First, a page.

11/15/16

The third of the four stages of ‘our conception of public, “Public opinion” is something I find very interesting these days. Especially since it “first appeared as a political force”. I’m one of the people who is beginning to become tired of hearing about this 2016 presidential election, however I am also one of the people who cannot seem to stop listening to people talk about it. Seriously, I actually go out of my way just to watch videos and keep updated with what our presidents’ current events are like, as well as the things our president-elect is saying on camera. I cannot look away. I also cannot believe that the public was responsible for electing him (or really the electoral college). Something Jarvis points out however is the power of public opinion, and I suppose public opinion made their decision (not taking into account all of the recent riots that have been taking place in cities across the nation). Another thing he points out, or really Jürgen Habermas does, is the belief that “a brief, golden age of rational, critical debate in society- was soon corrupted by mass media”, which is supremely evident through the media coverage of this debate and thus this election. The media covered what was “a hot-topic”, which was mostly comprised of foolish things Donald Trump said or Hilary Clinton’s email account. Not enough media coverage was spent on the topics or the candidates’ plans they would cultivate once in office.

After reading this, I realize how much I refer to the public, while meaning people. It’s surprisingly unfair to do so, considering the fact that “public opinion” does most certainly not include every last person in the country. So how did it get to this? Jarvis suggests that “the real corruption of the ideal of the public was to throw us all into a single public sphere, a mass”. While it’s a little ‘conspiracy theory’ it could very well be the ultimate truth. Even though each individual is supposedly unique, our ideals and everyday habits are most definitely something we choose from an assortment of choices given to us by society (and by society what I mean is through our family, peers, and media intake- whatever that may be). Some examples of this could include: Since birth we are immediately determined one or the other gender, or how Television commercials promote multiple types of dish soaps each one claiming that theirs is better than the other one. Thus we determine, according to public opinion, that the blue dish soap with the creative colorful box is the one for you. “To this day, the assumption that we are one public – which is the basis of mass production, mass distribution, mass marketing, and mass media – has enabled government, companies, and media to avoid dealing with us as distinct individuals and groups and instead to see us as faceless poll numbers and anonymous demographics.” Not to mention, incoming money.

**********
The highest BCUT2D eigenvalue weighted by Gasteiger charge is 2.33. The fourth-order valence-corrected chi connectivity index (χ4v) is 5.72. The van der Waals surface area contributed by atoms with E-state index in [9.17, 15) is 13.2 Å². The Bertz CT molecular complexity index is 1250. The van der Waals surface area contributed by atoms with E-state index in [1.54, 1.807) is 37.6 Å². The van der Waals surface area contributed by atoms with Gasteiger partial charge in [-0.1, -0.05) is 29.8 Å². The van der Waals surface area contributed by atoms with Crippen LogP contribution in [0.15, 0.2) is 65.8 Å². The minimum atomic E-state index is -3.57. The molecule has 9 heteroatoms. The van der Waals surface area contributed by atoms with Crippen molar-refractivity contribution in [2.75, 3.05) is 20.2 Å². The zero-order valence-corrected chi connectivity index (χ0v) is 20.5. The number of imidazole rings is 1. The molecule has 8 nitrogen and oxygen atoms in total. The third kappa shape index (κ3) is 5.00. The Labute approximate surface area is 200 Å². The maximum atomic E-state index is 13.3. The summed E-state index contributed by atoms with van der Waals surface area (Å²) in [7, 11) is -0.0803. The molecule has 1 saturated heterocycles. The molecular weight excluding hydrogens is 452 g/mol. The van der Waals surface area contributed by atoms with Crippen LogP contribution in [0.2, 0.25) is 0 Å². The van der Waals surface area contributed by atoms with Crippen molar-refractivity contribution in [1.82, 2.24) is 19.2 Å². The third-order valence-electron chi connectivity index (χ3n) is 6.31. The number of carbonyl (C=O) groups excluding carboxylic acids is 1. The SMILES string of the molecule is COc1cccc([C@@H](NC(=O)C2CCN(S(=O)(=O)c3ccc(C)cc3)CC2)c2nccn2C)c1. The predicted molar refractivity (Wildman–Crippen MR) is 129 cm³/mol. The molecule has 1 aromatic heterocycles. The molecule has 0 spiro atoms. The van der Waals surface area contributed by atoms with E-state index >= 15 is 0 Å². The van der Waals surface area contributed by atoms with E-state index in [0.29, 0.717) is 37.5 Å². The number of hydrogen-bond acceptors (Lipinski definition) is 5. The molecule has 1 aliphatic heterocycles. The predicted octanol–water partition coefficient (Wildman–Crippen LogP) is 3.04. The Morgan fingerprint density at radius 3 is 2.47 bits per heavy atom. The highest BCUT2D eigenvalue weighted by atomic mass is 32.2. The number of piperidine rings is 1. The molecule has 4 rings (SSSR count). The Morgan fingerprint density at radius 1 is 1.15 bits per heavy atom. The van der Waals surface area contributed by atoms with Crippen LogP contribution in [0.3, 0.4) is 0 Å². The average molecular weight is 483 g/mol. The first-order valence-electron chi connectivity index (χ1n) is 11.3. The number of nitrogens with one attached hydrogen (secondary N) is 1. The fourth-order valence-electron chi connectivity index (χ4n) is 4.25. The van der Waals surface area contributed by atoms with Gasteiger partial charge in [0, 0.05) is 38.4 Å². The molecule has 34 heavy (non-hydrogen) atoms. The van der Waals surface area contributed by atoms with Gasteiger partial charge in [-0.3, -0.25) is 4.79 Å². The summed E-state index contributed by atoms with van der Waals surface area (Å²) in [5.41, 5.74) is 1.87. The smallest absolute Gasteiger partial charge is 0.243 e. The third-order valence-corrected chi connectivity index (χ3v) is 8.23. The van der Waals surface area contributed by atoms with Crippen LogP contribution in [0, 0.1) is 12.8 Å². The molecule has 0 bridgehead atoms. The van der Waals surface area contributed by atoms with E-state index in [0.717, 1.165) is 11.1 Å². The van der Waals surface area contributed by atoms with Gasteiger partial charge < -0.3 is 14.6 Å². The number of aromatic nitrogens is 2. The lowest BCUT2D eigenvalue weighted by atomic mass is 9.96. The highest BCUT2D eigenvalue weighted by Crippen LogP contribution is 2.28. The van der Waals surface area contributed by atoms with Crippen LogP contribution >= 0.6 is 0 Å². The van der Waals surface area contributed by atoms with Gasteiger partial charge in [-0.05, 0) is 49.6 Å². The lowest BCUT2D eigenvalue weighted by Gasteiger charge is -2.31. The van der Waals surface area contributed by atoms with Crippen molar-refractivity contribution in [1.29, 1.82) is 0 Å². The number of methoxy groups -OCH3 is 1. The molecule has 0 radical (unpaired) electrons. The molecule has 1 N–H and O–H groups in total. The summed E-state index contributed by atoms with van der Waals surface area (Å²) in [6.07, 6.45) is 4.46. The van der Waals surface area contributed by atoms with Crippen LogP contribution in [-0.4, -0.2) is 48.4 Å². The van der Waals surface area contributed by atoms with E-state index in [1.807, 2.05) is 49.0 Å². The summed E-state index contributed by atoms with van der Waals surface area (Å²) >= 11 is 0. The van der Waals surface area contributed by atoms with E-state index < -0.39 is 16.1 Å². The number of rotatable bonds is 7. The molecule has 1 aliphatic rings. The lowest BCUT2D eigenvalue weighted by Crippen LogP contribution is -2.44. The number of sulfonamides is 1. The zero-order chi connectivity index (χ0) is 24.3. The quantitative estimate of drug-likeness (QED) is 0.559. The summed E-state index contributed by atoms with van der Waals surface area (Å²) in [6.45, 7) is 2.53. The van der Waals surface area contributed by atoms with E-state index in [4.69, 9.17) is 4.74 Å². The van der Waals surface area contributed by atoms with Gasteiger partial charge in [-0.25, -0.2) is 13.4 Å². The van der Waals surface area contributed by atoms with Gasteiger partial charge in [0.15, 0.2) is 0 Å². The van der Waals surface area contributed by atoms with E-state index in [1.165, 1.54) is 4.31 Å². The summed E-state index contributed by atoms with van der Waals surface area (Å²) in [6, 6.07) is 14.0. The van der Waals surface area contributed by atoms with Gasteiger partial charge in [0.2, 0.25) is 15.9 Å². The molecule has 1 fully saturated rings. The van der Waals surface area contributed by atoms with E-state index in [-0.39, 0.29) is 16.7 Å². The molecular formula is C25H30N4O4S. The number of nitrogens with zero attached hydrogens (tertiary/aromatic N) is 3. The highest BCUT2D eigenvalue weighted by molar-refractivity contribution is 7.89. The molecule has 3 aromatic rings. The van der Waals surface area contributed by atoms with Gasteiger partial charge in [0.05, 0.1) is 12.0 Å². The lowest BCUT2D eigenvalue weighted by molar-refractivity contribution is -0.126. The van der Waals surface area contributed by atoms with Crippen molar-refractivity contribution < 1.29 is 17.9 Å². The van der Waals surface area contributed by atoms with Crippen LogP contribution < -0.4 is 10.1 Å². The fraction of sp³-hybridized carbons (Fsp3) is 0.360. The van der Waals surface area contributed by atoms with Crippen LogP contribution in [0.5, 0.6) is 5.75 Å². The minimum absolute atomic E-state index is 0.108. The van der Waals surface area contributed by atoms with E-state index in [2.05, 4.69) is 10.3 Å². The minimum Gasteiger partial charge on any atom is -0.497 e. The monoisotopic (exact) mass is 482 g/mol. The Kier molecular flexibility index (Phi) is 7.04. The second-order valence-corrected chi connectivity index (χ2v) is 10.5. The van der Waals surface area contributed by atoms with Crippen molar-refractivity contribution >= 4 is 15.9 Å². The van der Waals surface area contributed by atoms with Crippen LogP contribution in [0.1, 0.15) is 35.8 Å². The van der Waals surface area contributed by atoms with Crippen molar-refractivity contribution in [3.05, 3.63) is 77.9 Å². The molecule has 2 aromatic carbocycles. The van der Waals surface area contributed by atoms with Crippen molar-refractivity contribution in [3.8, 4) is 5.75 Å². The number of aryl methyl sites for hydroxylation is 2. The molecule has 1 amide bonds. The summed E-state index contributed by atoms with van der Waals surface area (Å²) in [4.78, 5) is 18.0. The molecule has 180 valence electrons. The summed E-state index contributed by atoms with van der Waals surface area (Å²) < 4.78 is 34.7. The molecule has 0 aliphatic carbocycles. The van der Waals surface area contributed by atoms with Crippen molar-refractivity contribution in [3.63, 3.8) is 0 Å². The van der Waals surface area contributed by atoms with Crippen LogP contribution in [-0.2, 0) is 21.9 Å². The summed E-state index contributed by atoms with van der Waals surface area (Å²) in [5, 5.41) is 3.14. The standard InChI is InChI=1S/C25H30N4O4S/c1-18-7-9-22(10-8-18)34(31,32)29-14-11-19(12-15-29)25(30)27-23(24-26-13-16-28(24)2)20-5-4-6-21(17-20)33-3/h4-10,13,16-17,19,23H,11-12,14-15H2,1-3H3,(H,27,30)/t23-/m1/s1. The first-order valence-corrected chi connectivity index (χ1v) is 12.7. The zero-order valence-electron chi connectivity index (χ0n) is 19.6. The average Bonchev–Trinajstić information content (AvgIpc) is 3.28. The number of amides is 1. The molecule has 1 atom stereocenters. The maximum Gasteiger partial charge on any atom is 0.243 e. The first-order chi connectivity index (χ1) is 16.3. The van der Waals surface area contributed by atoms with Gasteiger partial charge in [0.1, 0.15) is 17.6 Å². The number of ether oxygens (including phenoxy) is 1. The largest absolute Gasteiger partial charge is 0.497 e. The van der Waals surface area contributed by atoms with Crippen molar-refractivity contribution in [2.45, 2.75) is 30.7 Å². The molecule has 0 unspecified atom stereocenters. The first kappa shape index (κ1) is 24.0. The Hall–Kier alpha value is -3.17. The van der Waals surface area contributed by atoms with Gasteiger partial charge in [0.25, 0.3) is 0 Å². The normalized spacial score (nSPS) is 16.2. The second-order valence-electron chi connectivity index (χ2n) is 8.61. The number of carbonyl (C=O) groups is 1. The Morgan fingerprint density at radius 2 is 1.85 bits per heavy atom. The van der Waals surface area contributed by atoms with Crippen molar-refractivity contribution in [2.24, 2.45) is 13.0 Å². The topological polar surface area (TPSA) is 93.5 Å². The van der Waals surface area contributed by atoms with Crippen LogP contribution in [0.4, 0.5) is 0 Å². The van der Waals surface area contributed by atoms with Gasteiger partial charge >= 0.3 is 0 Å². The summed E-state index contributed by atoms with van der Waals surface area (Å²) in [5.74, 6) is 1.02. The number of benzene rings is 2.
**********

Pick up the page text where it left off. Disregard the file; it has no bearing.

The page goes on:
“The Progression of the Public”, by Jeff Jarvis

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One comment

  1. bboessen · November 24

    A solid response – clear, coherent, and well-supported. Count it.

    Like

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